Our first breakthrough was getting a 45-minute slot on BBC Radio to talk about our business. People often ask us how that came about and the answer is a random tweet!
A journalist tweeted about passing though grim Basingstoke on a train and asked if there was anything good about it. I replied saying that I had just left London to live there and it wasn’t all bad. That led to an email exchange and being asked to write an article on 'Why I left London for a start-up in Basingstoke.' A couple of days after that was published, the BBC phoned – so we have a lot to thank social media for!
TNW: How have you found angel investors’/venture capitalists’ attitudes towards you as a female entrepreneur?
LC: I have found attitudes remarkably positive. We have been specifically approached by investors who prefer to invest in women-led start-ups. Some of their comments are… women have a better eye for detail, tend to be more dedicated than male entrepreneurs, are good at building teams, managing relationships and juggling many responsibilities.
The interesting thing is that these things have all been said to me by male investors.
TNW: What is one lesson about leadership you learned from a boss or mentor?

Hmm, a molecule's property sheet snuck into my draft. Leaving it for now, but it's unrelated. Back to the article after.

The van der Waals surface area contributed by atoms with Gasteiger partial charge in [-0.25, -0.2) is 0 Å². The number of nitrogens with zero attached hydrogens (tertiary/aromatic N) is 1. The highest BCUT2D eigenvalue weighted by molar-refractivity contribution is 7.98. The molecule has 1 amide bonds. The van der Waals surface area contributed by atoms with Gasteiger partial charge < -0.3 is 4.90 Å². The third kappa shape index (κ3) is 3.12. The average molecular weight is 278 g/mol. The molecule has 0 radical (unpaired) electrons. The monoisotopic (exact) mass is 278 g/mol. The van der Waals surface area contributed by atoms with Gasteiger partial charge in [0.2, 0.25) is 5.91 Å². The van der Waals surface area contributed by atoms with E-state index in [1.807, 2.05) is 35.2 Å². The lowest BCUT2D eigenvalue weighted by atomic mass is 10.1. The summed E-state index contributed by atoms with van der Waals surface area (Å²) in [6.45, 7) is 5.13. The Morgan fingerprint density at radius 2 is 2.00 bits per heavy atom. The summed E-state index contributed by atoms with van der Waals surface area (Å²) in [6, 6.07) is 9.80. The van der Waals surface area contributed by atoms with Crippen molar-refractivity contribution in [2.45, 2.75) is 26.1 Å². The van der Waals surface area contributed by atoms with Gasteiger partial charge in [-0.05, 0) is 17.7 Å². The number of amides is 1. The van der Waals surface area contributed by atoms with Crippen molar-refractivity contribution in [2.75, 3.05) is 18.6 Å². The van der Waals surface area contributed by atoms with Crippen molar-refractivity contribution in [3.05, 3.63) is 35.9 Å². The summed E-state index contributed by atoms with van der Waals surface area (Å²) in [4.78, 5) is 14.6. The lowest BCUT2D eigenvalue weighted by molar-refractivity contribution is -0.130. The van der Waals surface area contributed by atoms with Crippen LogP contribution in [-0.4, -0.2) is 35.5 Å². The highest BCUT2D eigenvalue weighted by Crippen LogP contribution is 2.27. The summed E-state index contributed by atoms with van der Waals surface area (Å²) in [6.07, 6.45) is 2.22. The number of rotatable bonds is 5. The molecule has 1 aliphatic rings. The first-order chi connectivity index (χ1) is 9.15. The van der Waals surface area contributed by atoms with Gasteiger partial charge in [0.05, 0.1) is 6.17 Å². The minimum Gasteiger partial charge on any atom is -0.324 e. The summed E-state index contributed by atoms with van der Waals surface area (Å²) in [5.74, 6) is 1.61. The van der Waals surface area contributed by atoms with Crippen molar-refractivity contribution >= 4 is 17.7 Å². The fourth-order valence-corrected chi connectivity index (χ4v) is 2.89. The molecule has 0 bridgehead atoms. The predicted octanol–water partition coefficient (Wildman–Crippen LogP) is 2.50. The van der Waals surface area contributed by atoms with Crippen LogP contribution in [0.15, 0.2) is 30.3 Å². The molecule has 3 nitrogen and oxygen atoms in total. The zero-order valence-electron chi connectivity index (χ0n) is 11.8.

LC: Early on in my career a male boss was fuming about a female colleague and advised me “as you get more senior, don’t lose your femininity”. Working in a male dominated environment I learnt that being in a minority has its positives. It was easier to stand out and be remembered and a female voice could add a different perspective to heated discussions and calm fraught situations. (Of course you would also be remembered if you said something stupid!)
The key thing is: don’t try to be something you are not. Recognise the differences, make the most of them and remember that being in a minority does not mean you don’t have a right to be where you are.
TNW: What is one lesson you would like to pass on to other women leaders?
LC: I wish someone had told me early in my career how women tend to self-select out of opportunities.
For example, women will tend to read a job description and pick out all the elements that they can’t do and not apply. Men on the other hand, will tend to read the same job description and pick out all the elements that they can do, and submit an application.
Every woman I have ever told this to has immediately recognised this trait in themselves.
My advice to other women leaders is that to benefit from more opportunities, you need to embrace them.